When it comes to physical activity, there are two things that humans are well suited for and especially good at because of our physiology: walking or running long distances, and carrying heavy things. Let’s talk about our aptitude for lifting heavy things first. For the vast majority of time, humans lived as hunter-gatherers. To gather food or material for shelter, we’d travel away from camp and then carry back what we found. Most of these loads were small (likely 10 to 20 pounds), but occasionally we would carry weights equal to half of our total body weight!

Why We Should Strength Train, Especially Women

Strength or resistance training is good for everyone, but women who strength train get a significantly higher boost in longevity than men. A recent study showed that women who resistance train regularly have a lower risk for heart disease (the number one cause of death in women) and are likely to have a better quality of life, compared to women who don’t. Strength training is also good for bones, joints, and cognitive health. Another recent study shows that “high levels of lean muscle might help protect against Alzheimer’s disease, where women are more prone to developing the disease”.

Strength training can be intimidating, especially in a gym where sweaty, grunting men often take over the free weight lifting area. This is one reason why women tend to focus on their cardio fitness, such as by running or participating in group classes like Zumba. Women also may believe that lifting weights will make them look too muscular or bulky. This is mainly a myth. Unless you’re a bodybuilder, nobody should worry about getting too muscular. In fact, you should worry more about not improving muscle strength as you age. As mentioned above “aging causes muscles to lose mass, bone density to thin and joints to stiffen”. This can affect our balance, coordination and strength, making us susceptible to falls, the leading cause of injury death after age 65. And if you’re always choosing light weights, think again. A study from Australia, appropriately titled LIFTMOR, found that “heavier exercise loads are more effective for increasing bone mineral density than lighter loads”. Watch this video to learn more about the study and be inspired!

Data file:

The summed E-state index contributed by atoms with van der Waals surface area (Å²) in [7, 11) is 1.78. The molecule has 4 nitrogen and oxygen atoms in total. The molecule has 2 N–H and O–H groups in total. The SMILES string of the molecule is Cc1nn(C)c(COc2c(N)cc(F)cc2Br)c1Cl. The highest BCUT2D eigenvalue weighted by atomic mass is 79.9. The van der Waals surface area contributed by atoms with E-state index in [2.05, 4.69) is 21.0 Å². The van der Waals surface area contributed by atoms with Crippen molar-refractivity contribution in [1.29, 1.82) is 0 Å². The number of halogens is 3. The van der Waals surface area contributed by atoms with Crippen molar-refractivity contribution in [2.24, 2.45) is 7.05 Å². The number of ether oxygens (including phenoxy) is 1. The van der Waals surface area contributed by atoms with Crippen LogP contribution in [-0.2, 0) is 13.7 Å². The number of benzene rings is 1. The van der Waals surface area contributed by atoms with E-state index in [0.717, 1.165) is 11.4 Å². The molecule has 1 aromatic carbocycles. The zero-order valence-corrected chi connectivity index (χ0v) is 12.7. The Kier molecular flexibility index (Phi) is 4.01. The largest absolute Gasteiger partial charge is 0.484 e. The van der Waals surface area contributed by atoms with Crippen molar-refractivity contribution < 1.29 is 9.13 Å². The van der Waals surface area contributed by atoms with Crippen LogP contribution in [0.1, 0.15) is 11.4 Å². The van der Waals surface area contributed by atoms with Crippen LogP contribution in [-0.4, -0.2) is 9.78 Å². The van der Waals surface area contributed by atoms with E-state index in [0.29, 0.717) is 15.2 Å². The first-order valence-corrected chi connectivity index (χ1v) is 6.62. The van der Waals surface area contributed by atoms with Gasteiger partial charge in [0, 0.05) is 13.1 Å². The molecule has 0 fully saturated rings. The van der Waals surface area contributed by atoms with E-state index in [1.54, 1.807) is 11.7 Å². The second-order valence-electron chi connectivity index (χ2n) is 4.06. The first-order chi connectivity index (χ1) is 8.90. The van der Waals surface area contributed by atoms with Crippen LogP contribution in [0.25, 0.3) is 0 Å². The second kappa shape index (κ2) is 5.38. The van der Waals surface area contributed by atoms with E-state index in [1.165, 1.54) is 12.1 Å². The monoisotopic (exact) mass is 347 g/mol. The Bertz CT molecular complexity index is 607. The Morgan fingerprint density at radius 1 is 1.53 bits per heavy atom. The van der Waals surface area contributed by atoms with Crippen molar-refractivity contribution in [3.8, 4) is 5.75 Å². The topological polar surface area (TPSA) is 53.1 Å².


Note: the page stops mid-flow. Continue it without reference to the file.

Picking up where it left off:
There are many ways to incorporate resistance training into your life. Any activity that requires your muscles to work against a weight or gravity counts as strength training. This includes the use of resistance bands, dumbbells, kettlebells, and medicine balls, as well as your own body weight. If this sounds unpleasant or intimidating, try our Functional Fitness classes, where we incorporate resistance training in a safe and effective way. This class is appropriate for most fitness levels, but if you want more advanced strength and conditioning training with personalized coaching, our new Functional Strength and Conditioning class can help you achieve your goals.

Why We Should Improve Aerobic Fitness

Man running along a trail in a wooded area